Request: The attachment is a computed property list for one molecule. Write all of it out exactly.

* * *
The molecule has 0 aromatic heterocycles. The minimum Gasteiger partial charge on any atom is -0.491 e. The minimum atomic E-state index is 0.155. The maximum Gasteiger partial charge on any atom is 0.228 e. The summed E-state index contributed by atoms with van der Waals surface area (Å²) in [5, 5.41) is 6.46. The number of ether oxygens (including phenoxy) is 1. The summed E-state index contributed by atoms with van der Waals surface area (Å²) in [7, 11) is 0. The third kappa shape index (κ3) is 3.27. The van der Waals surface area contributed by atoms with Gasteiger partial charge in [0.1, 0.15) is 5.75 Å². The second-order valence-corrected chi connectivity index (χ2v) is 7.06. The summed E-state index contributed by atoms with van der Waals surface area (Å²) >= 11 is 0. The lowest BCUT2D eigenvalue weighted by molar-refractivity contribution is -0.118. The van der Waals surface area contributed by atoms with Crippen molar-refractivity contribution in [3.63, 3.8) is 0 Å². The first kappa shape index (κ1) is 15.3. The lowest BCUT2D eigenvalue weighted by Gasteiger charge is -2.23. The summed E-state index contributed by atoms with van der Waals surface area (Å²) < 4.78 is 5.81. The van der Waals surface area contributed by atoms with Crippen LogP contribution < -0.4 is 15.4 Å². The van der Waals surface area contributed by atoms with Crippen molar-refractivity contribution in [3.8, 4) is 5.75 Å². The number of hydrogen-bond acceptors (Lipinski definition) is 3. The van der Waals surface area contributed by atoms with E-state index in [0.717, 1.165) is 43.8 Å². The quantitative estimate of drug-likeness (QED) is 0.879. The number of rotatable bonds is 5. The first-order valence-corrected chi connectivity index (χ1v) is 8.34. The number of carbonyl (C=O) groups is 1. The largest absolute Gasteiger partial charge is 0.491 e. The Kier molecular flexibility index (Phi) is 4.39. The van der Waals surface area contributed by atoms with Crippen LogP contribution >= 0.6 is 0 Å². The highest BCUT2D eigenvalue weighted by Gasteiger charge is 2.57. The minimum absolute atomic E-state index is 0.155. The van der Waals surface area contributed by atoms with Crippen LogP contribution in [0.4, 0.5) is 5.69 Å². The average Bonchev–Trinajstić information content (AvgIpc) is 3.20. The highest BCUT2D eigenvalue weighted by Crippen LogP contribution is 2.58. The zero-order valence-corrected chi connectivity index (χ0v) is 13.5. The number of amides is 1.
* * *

The molecule has 0 aromatic heterocycles. The minimum Gasteiger partial charge on any atom is -0.491 e. The minimum atomic E-state index is 0.155. The maximum Gasteiger partial charge on any atom is 0.228 e. The summed E-state index contributed by atoms with van der Waals surface area (Å²) in [5, 5.41) is 6.46. The number of ether oxygens (including phenoxy) is 1. The summed E-state index contributed by atoms with van der Waals surface area (Å²) in [7, 11) is 0. The third kappa shape index (κ3) is 3.27. The van der Waals surface area contributed by atoms with Gasteiger partial charge in [0.1, 0.15) is 5.75 Å². The second-order valence-corrected chi connectivity index (χ2v) is 7.06. The summed E-state index contributed by atoms with van der Waals surface area (Å²) >= 11 is 0. The lowest BCUT2D eigenvalue weighted by molar-refractivity contribution is -0.118. The van der Waals surface area contributed by atoms with Crippen molar-refractivity contribution in [3.63, 3.8) is 0 Å². The first kappa shape index (κ1) is 15.3. The lowest BCUT2D eigenvalue weighted by Gasteiger charge is -2.23. The summed E-state index contributed by atoms with van der Waals surface area (Å²) < 4.78 is 5.81. The van der Waals surface area contributed by atoms with Crippen LogP contribution < -0.4 is 15.4 Å². The van der Waals surface area contributed by atoms with Crippen molar-refractivity contribution in [3.8, 4) is 5.75 Å². The number of hydrogen-bond acceptors (Lipinski definition) is 3. The van der Waals surface area contributed by atoms with E-state index in [0.717, 1.165) is 43.8 Å². The quantitative estimate of drug-likeness (QED) is 0.879. The number of rotatable bonds is 5. The first-order valence-corrected chi connectivity index (χ1v) is 8.34. The number of carbonyl (C=O) groups is 1. The largest absolute Gasteiger partial charge is 0.491 e. The Kier molecular flexibility index (Phi) is 4.39. The van der Waals surface area contributed by atoms with Crippen LogP contribution >= 0.6 is 0 Å². The highest BCUT2D eigenvalue weighted by Gasteiger charge is 2.57. The minimum absolute atomic E-state index is 0.155. The van der Waals surface area contributed by atoms with Crippen LogP contribution in [0.4, 0.5) is 5.69 Å². The average Bonchev–Trinajstić information content (AvgIpc) is 3.20. The highest BCUT2D eigenvalue weighted by Crippen LogP contribution is 2.58. The zero-order valence-corrected chi connectivity index (χ0v) is 13.5. The number of amides is 1.